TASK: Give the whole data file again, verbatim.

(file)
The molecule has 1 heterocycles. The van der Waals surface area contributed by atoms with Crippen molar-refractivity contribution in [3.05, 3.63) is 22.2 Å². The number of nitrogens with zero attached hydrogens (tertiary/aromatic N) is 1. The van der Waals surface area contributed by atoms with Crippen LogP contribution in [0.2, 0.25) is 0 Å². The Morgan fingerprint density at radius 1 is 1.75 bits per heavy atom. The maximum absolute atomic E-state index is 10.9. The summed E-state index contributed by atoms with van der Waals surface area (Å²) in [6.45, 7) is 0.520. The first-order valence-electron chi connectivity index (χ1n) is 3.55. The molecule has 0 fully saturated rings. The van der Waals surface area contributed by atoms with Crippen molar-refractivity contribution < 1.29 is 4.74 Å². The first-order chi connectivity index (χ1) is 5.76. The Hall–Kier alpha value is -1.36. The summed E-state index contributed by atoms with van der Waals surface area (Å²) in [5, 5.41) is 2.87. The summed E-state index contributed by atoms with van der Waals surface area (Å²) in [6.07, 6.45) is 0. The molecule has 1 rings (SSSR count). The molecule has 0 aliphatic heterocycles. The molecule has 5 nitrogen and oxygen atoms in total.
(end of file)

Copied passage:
The molecule has 1 heterocycles. The van der Waals surface area contributed by atoms with Crippen molar-refractivity contribution in [3.05, 3.63) is 22.2 Å². The number of nitrogens with zero attached hydrogens (tertiary/aromatic N) is 1. The van der Waals surface area contributed by atoms with Crippen LogP contribution in [0.2, 0.25) is 0 Å². The Morgan fingerprint density at radius 1 is 1.75 bits per heavy atom. The maximum absolute atomic E-state index is 10.9. The summed E-state index contributed by atoms with van der Waals surface area (Å²) in [6.45, 7) is 0.520. The first-order valence-electron chi connectivity index (χ1n) is 3.55. The molecule has 0 fully saturated rings. The van der Waals surface area contributed by atoms with Crippen molar-refractivity contribution < 1.29 is 4.74 Å². The first-order chi connectivity index (χ1) is 5.76. The Hall–Kier alpha value is -1.36. The summed E-state index contributed by atoms with van der Waals surface area (Å²) in [5, 5.41) is 2.87. The summed E-state index contributed by atoms with van der Waals surface area (Å²) in [6.07, 6.45) is 0. The molecule has 1 rings (SSSR count). The molecule has 0 aliphatic heterocycles. The molecule has 5 nitrogen and oxygen atoms in total.